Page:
A teacher was employed by a school district under a continuing contract, which is a type of contract that entitled her to continuing employment unless the district terminated the contract for good cause. The teacher worked for the district for 13 years and received positive reviews, with proficient or exceeds expectations across every domain of her summative evaluations.

The teacher was reassigned at the beginning of the year to teach a grade level she had never taught before. She went on unforeseen medical leave later that year. While on leave, she received her summative evaluation. She received below expectations in two categories and was informed upon her return to work that her contract was going to be recommended for termination for good cause. The teacher requested a hearing regarding the proposed termination of her contract.

At the hearing, the vast majority of the evidence related to her performance during the most recent school year. After the hearing, the independent hearing examiner recommended that the teacher’s contract be terminated, finding that her “failure to follow policies, rules, regulations and administrative directives made it difficult or impossible for others to determine where students were in terms of progress and had a significant detrimental effect on the district’s obligation to provide a quality education to its students.”

The hearing examiner determined that the teacher had violated a “reasonable rule that had a clear effect on the school district’s business” and that therefore there was “good cause per se” to terminate the contract. The school district's board of trustees voted to accept the hearing examiner’s recommendation and terminated the teacher’s continuing contract. 

The teacher filed an appeal with the commissioner of education, who affirmed the termination. The teacher then filed an appeal to district court, arguing that the district and commissioner had failed to properly apply the law. The district court agreed, reversed the commissioner’s decision and ordered the district to reinstate the teacher and pay back pay and benefits.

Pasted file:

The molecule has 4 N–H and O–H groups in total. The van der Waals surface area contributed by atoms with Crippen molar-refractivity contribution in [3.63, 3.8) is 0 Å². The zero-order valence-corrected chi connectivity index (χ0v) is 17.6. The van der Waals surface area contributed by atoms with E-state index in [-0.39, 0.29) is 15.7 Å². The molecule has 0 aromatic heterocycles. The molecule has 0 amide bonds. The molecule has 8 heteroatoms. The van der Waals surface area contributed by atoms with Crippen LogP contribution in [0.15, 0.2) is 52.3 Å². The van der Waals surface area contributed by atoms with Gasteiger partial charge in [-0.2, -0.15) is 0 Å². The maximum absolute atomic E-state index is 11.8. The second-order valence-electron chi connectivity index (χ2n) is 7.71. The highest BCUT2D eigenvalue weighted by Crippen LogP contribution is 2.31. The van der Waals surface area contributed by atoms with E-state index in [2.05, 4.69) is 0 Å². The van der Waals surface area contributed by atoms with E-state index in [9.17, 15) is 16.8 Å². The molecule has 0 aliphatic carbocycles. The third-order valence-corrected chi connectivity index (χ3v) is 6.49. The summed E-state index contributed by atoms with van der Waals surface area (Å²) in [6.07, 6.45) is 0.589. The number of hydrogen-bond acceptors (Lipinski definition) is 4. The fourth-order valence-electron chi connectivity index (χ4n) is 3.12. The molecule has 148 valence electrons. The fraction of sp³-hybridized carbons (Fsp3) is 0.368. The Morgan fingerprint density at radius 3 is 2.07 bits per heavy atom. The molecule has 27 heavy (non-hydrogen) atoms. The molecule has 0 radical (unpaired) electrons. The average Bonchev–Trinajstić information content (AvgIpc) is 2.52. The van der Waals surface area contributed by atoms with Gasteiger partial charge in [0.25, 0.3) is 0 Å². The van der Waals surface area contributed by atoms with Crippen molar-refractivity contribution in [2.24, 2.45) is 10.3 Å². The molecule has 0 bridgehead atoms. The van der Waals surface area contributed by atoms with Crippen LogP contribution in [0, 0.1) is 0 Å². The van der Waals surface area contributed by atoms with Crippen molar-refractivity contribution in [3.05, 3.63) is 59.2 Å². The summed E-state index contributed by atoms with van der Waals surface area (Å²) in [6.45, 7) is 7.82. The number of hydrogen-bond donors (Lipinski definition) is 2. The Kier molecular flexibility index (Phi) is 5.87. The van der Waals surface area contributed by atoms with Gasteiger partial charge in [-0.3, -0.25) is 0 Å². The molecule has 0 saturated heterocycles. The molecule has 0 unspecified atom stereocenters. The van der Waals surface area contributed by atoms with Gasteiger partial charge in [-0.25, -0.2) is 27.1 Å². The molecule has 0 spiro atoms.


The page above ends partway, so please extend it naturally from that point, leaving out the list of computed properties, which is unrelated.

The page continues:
The commissioner and district filed an appeal to the court of appeals. The court noted that, according to the law, a teacher employed under a continuing contract could be terminated for good cause and that according to the statute, “good cause” means “the failure to meet the accepted standards of conduct for the profession as generally recognized and applied in similarly situated school districts in this state.” In this case, the district failed to introduce any evidence about what the accepted standards of conduct for the profession in other similarly situated school districts were, and instead applied a “per se” standard that said that the teacher could be terminated simply for violating policy at the district where she was employed.

The court of appeals disagreed, holding that the law required the district to present evidence that other school districts would consider the teacher’s conduct to be a failure to meet the accepted standards of conduct for the teaching profession. Since it did not do so, the decision to terminate the teacher’s contract was unlawful. The court of appeals affirmed the judgment of the district court, which ordered the teacher to be reinstated with back pay.